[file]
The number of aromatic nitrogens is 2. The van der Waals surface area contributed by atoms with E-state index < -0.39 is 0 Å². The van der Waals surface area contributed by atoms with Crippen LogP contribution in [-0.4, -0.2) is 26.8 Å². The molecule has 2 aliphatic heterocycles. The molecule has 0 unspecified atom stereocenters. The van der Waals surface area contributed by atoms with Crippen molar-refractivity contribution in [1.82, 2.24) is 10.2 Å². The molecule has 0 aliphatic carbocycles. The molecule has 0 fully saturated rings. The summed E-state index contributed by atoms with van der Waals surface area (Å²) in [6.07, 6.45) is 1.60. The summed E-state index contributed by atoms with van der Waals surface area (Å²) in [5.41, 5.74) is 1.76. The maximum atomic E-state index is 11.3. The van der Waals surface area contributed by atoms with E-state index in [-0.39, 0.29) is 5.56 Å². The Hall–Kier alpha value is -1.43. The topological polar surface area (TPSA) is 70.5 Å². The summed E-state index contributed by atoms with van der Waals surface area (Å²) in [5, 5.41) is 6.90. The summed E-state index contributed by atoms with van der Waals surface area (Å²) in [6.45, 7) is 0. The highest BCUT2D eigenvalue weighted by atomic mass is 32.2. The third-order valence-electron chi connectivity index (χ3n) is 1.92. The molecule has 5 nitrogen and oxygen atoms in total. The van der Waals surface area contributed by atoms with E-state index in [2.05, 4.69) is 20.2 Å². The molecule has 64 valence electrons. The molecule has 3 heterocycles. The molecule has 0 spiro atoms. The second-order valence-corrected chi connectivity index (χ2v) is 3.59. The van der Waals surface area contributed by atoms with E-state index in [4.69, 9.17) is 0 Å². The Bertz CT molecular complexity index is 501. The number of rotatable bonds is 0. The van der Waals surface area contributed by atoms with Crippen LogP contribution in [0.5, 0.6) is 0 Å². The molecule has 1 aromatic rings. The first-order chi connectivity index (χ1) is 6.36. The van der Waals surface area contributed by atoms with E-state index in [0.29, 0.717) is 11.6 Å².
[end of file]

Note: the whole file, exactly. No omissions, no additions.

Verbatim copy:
The number of aromatic nitrogens is 2. The van der Waals surface area contributed by atoms with E-state index < -0.39 is 0 Å². The van der Waals surface area contributed by atoms with Crippen LogP contribution in [-0.4, -0.2) is 26.8 Å². The molecule has 2 aliphatic heterocycles. The molecule has 0 unspecified atom stereocenters. The van der Waals surface area contributed by atoms with Crippen molar-refractivity contribution in [1.82, 2.24) is 10.2 Å². The molecule has 0 aliphatic carbocycles. The molecule has 0 fully saturated rings. The summed E-state index contributed by atoms with van der Waals surface area (Å²) in [6.07, 6.45) is 1.60. The summed E-state index contributed by atoms with van der Waals surface area (Å²) in [5.41, 5.74) is 1.76. The maximum atomic E-state index is 11.3. The van der Waals surface area contributed by atoms with E-state index in [-0.39, 0.29) is 5.56 Å². The Hall–Kier alpha value is -1.43. The topological polar surface area (TPSA) is 70.5 Å². The summed E-state index contributed by atoms with van der Waals surface area (Å²) in [5, 5.41) is 6.90. The summed E-state index contributed by atoms with van der Waals surface area (Å²) in [6.45, 7) is 0. The highest BCUT2D eigenvalue weighted by atomic mass is 32.2. The third-order valence-electron chi connectivity index (χ3n) is 1.92. The molecule has 5 nitrogen and oxygen atoms in total. The van der Waals surface area contributed by atoms with E-state index in [2.05, 4.69) is 20.2 Å². The molecule has 64 valence electrons. The molecule has 3 heterocycles. The molecule has 0 spiro atoms. The second-order valence-corrected chi connectivity index (χ2v) is 3.59. The van der Waals surface area contributed by atoms with E-state index in [4.69, 9.17) is 0 Å². The Bertz CT molecular complexity index is 501. The number of rotatable bonds is 0. The van der Waals surface area contributed by atoms with Crippen LogP contribution in [0.5, 0.6) is 0 Å². The molecule has 1 aromatic rings. The first-order chi connectivity index (χ1) is 6.36. The van der Waals surface area contributed by atoms with E-state index in [0.29, 0.717) is 11.6 Å².